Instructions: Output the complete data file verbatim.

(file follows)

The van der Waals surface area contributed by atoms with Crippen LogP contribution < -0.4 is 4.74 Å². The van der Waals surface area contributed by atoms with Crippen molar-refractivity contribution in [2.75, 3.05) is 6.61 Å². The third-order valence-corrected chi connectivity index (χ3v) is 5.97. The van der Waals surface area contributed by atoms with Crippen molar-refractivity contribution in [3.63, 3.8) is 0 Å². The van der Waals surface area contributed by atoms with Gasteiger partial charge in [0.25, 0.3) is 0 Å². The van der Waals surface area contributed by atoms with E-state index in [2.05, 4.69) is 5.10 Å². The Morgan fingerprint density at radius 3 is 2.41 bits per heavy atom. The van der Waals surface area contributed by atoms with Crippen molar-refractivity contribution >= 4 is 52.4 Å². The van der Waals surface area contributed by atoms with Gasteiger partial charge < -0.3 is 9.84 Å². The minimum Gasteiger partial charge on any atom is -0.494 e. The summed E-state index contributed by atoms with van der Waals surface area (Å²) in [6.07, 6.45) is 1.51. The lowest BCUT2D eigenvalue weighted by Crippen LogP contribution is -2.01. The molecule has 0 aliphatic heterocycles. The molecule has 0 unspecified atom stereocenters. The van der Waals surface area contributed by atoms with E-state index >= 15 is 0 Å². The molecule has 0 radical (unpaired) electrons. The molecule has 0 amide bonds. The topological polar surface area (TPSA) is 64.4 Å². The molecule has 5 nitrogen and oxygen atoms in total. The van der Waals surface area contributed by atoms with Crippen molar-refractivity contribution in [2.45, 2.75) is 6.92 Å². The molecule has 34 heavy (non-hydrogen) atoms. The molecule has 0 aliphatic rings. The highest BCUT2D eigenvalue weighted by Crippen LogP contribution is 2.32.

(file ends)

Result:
The van der Waals surface area contributed by atoms with Crippen LogP contribution < -0.4 is 4.74 Å². The van der Waals surface area contributed by atoms with Crippen molar-refractivity contribution in [2.75, 3.05) is 6.61 Å². The third-order valence-corrected chi connectivity index (χ3v) is 5.97. The van der Waals surface area contributed by atoms with Crippen molar-refractivity contribution in [3.63, 3.8) is 0 Å². The van der Waals surface area contributed by atoms with Gasteiger partial charge in [0.25, 0.3) is 0 Å². The van der Waals surface area contributed by atoms with E-state index in [2.05, 4.69) is 5.10 Å². The Morgan fingerprint density at radius 3 is 2.41 bits per heavy atom. The van der Waals surface area contributed by atoms with Crippen molar-refractivity contribution >= 4 is 52.4 Å². The van der Waals surface area contributed by atoms with Gasteiger partial charge < -0.3 is 9.84 Å². The minimum Gasteiger partial charge on any atom is -0.494 e. The summed E-state index contributed by atoms with van der Waals surface area (Å²) in [6.07, 6.45) is 1.51. The lowest BCUT2D eigenvalue weighted by Crippen LogP contribution is -2.01. The molecule has 0 aliphatic heterocycles. The molecule has 0 unspecified atom stereocenters. The van der Waals surface area contributed by atoms with E-state index >= 15 is 0 Å². The molecule has 0 radical (unpaired) electrons. The molecule has 0 amide bonds. The topological polar surface area (TPSA) is 64.4 Å². The molecule has 5 nitrogen and oxygen atoms in total. The van der Waals surface area contributed by atoms with Crippen molar-refractivity contribution in [2.45, 2.75) is 6.92 Å². The molecule has 34 heavy (non-hydrogen) atoms. The molecule has 0 aliphatic rings. The highest BCUT2D eigenvalue weighted by Crippen LogP contribution is 2.32.